This blog was co-authored by: Kristin January and James Donald
On 6 May 2021, the Johannesburg high court reaffirmed that auditors do not generally owe a legal duty to the employees of an insolvent company and consequently no valid claim can arise on the part of the employees for any alleged misstatement concerning the company’s financial statements. The imposition of such a legal duty on auditors in claims of this nature would unacceptably raise the spectre of indeterminate liability.
Former employees who were retrenched by the contractors of the now insolvent VBS Mutual Bank, instituted a delictual claim for R230 million for emotional shock, medical expenses and loss of earning capacity arising out of an alleged negligent audit by the bank’s auditors of the financial statements of VBS Mutual Bank for the year ending 2017.
They alleged that if the auditors had complied with the Generally Acceptable Accounting Practice (GAAP), the 2017 financial statements would have accurately represented the bank’s financial position. Alternatively, a qualified audit would have been presented and subsequent measures would have been taken to ensure the bank was not liquidated. Thus, they alleged, but for the alleged misstatement by VBS’s appointed auditors for the financial year ending March 2017, they would not have been retrenched.
The plaintiffs alleged in their particulars of claim that KPMG’s directors and employees knew of the misstatement but did not disclose this fact, and as a result acted negligently; and that the auditor had a duty to report the matter to the regulator.
The plaintiffs submitted that the auditors acted wrongfully as it breached its duty to VBS Mutual Bank. The test for wrongfulness assumes that the defendant has acted negligently or wilfully and asks whether the law ought to impose liability. In contrast to cases of physical harm, conduct causing pure economic loss is not prima facie wrongful. Where the element of wrongfulness becomes less straightforward is with reference to liability for negligent omissions and for negligently causing pure economic loss. Wrongfulness in these scenarios is dependent on the existence of a legal duty not to act negligently. For such conduct to be classified as wrongful, a judicial determination based on considerations of public and legal policy is required. In such cases of liability for an omission or those which causes pure economic loss, wrongfulness is determined by asking whether the defendant had a legal duty to prevent harm or could reasonably been expected to act.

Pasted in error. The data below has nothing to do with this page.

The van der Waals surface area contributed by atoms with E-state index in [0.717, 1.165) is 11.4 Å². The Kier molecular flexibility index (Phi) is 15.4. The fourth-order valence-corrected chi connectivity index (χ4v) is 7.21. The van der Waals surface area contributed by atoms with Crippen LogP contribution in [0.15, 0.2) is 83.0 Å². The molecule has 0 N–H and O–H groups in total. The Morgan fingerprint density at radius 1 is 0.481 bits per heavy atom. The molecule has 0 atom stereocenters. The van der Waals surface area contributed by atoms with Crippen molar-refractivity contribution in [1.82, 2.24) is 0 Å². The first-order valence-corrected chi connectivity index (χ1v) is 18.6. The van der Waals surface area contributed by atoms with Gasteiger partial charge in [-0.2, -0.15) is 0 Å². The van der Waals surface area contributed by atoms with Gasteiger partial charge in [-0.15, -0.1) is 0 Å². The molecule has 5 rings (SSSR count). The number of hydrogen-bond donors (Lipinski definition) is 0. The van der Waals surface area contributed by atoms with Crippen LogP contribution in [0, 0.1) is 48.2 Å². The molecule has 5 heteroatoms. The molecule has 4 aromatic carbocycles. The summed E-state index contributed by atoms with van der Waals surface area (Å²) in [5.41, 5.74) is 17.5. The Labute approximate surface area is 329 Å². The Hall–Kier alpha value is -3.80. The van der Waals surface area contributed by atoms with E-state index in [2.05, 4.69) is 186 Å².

The SCA has confirmed on many occasions that conduct which may have caused pure economic loss is not prima facie wrongful. It is the responsibility of the plaintiff to demonstrate that a legally recognised interest has been infringed. In order to determine whether a third party has a claim against an alleged wrongdoer, one would have to determine whether a wrong was committed against the third party in breach of a legal duty they owed to a company. If the company suffers a loss as a result of this breach, only the company may claim for that loss, and not third parties.
In the consideration of the imposition of a legal duty on auditors in such circumstances, the court emphasised that the primary policy consideration is the avoidance of the imposition of liability in an indeterminate amount for an indeterminate time to an indeterminate class of claimants. What the court ultimately meant by this is that policy reasons will at times dictate the refusal of the extension of delictual liability in an effort to avoid an “unjustified limitation of the defendant’s activities.”
Limitation of liability is thus a key policy consideration in ascertaining whether a claim for pure economic loss is actionable. To impose such a duty and consequent liability in these circumstances would create of indeterminate liability.
The Johannesburg high court thus reiterated that auditors are generally accountable only to the companies they audit and not the shareholders and employees of such company, or any interested third party. Accordingly, the auditor owed the employees of the bank no legal duty and consequently a delictual claim on the basis of wrongfulness could not succeed in the circumstances.